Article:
Health Care Bills Push U.S. on Long-Term Care & Assisted Living


One thing Congress agrees on in the health care reform bill is that long-term care insurance is a good idea.

The CLASS Act, or Community Living Assistance Services and Support Act is part of both versions of the current reform bill being worked on in Washington, DC. The proposed program would create a voluntary long-term care insurance program and workers at participating companies would be automatically enrolled unless they opt-out.

Estimates of the monthly deductions range from $150 to $250 dollars per month. The basics of the program are that any working American could elect the coverage but would have to pay premiums for at least 5 years before being eligible to make a claim. Premiums would be stable for the person’s life but the government has the option to raise them for the program’s solvency if necessary. The benefits would cover a minimum of $50 per day if they are deemed unable to perform at daily activities without assistance.

Many critics of the program have spoken out about the costs, eligibility and premiums while proponents have expressed frustration that a program like this has taken years to come about. Like the program or not, it appears that this is a portion of healthcare reform that has legs to survive committee and become law.

“I believe that long term care insurance is an extremely important component in planning for assisted living, in-home care, etc. However, the above stated premiums seem to be very high for a benefit of $50 pr/day. I am confident that an individual could shop the market and get a lower premium with a higher daily rate. The proposed legislation will offer a false sense of security for many folks, believing they will be able to move into a long term care community for $50 a day...you and I know that is extremely unlikely” says, Patricia Grace, CEO, Aging with Grace .

Tuesday, January 05, 2010

The importance of carrying medical identification

By: Patricia Grace, National Senior Care Examiner

Will I have a heart attack today…a stroke…a diabetic coma…a seizure? Most of us never ask this question simply because we cannot answer it. Additionally, most of us would prefer to go about our day without such worry. Asking that question, however, is an important step in moving us toward preparedness for the possibility of some unforeseen medical event.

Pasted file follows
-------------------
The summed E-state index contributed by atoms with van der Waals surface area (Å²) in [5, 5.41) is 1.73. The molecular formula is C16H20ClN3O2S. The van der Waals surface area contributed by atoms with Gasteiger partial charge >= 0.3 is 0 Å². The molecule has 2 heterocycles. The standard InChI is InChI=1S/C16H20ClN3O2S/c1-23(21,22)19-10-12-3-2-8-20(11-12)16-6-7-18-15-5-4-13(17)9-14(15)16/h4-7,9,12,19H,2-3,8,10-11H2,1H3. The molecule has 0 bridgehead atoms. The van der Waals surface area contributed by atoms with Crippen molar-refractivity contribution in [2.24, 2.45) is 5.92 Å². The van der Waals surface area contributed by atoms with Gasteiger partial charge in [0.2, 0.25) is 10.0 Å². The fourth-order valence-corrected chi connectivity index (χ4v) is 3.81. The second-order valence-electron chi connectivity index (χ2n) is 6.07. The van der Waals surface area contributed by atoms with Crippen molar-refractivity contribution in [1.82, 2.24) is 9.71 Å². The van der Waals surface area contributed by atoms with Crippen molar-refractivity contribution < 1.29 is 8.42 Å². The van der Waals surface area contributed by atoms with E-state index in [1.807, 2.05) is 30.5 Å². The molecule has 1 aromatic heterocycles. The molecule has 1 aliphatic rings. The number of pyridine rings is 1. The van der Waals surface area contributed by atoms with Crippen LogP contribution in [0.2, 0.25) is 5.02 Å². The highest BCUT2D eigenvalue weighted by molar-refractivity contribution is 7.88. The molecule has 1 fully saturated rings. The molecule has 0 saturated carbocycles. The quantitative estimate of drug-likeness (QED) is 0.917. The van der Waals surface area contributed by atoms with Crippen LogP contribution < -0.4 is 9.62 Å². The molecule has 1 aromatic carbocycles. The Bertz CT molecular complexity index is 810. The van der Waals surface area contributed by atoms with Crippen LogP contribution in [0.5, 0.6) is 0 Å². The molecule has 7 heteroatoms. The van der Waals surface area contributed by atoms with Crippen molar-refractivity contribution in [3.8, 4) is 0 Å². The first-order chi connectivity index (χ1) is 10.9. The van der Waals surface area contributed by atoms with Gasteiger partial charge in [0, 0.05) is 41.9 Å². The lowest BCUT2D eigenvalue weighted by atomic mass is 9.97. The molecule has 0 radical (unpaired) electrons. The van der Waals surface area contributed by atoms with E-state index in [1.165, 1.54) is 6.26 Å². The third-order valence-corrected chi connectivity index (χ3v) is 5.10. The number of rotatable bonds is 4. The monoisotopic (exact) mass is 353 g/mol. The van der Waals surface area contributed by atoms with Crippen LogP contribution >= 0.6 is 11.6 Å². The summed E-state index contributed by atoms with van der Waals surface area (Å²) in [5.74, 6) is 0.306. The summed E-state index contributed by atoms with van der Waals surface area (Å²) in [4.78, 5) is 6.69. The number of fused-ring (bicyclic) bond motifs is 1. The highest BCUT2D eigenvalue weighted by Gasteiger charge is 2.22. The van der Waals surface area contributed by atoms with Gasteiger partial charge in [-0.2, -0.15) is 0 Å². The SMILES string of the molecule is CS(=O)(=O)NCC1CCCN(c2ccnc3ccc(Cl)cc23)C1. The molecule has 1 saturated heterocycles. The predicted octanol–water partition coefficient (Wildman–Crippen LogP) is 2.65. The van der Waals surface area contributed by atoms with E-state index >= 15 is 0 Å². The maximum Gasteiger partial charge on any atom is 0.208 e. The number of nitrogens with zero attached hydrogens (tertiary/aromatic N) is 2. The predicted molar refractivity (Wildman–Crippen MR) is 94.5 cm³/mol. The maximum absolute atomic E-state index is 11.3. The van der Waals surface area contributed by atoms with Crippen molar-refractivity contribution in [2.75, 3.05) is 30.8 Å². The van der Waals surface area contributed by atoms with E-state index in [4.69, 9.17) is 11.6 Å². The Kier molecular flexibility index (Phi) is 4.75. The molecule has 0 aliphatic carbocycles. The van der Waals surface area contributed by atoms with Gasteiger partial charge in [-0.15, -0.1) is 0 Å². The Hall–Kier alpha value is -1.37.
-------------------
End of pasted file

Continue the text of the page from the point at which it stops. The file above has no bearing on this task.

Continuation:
In truth, most of us live, work, and play without a thought to the possibility of a catastrophic medical event. Imagine you are shopping alone in a place distant from your home area and you collapse with a stroke, rendering you disoriented and unable to speak. Far from home, bystanders call paramedics who take you to an unfamiliar hospital. As your treatment begins, paramedics and hospital personnel ask questions, trying to gather more information about you, but are hindered by a lack of background information. Good health care relies on gathering and using information, so the EMT’s search you for identification.

What do you carry that would help paramedics and emergency personnel understand your unique medical background and help further your emergency care? How would hospital personnel learn quickly that you have a loving husband and daughter who know everything about you and who need to be with you in this circumstance? Most of us carry nothing in our wallet aside from a driver’s license that would offer more than our name and address. Do you have any health problems, medications, allergies, emergency contacts, or health care directives? Most of this information is crucial to good care and unlikely to be located in our wallet or purse.
Read full article...

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Helpful Resources

Low Vision Therapy Services


Children of Aging Parents (CAPS)


Well Spouse Association


U.S. Administration on Aging


BenefitsCheckUp


Nursing Home Compare


Senior Safety Online


Mature Market Institute


Connections for Women


50Plus Realtor


Alzheimer's Speaks


Official VA Website